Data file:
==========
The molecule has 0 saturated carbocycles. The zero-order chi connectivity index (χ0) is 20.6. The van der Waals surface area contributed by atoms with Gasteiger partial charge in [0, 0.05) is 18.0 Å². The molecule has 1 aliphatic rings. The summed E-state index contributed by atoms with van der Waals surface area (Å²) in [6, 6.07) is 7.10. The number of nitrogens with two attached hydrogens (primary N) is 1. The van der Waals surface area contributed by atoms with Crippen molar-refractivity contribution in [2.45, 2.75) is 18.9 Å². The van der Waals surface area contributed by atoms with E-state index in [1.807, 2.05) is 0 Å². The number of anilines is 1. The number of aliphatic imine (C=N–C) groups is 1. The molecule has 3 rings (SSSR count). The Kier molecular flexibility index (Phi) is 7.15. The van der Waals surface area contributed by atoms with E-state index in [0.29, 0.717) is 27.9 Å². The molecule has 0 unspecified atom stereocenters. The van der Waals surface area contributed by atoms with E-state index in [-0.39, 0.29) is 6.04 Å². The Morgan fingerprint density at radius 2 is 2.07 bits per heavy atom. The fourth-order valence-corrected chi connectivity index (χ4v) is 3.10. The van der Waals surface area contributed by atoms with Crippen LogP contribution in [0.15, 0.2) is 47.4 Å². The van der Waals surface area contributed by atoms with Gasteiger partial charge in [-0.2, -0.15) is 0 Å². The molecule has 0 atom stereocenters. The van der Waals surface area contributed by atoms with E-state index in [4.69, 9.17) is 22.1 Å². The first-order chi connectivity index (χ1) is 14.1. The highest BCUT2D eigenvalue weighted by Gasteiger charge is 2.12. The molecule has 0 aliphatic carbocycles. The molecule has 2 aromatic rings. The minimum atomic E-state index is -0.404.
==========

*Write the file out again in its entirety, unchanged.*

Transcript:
The molecule has 0 saturated carbocycles. The zero-order chi connectivity index (χ0) is 20.6. The van der Waals surface area contributed by atoms with Gasteiger partial charge in [0, 0.05) is 18.0 Å². The molecule has 1 aliphatic rings. The summed E-state index contributed by atoms with van der Waals surface area (Å²) in [6, 6.07) is 7.10. The number of nitrogens with two attached hydrogens (primary N) is 1. The van der Waals surface area contributed by atoms with Crippen molar-refractivity contribution in [2.45, 2.75) is 18.9 Å². The van der Waals surface area contributed by atoms with E-state index in [1.807, 2.05) is 0 Å². The number of anilines is 1. The number of aliphatic imine (C=N–C) groups is 1. The molecule has 3 rings (SSSR count). The Kier molecular flexibility index (Phi) is 7.15. The van der Waals surface area contributed by atoms with E-state index in [0.29, 0.717) is 27.9 Å². The molecule has 0 unspecified atom stereocenters. The van der Waals surface area contributed by atoms with E-state index in [-0.39, 0.29) is 6.04 Å². The Morgan fingerprint density at radius 2 is 2.07 bits per heavy atom. The fourth-order valence-corrected chi connectivity index (χ4v) is 3.10. The van der Waals surface area contributed by atoms with Crippen LogP contribution in [0.15, 0.2) is 47.4 Å². The van der Waals surface area contributed by atoms with Gasteiger partial charge in [-0.2, -0.15) is 0 Å². The molecule has 0 atom stereocenters. The van der Waals surface area contributed by atoms with E-state index in [4.69, 9.17) is 22.1 Å². The first-order chi connectivity index (χ1) is 14.1. The highest BCUT2D eigenvalue weighted by Gasteiger charge is 2.12. The molecule has 0 aliphatic carbocycles. The molecule has 2 aromatic rings. The minimum atomic E-state index is -0.404.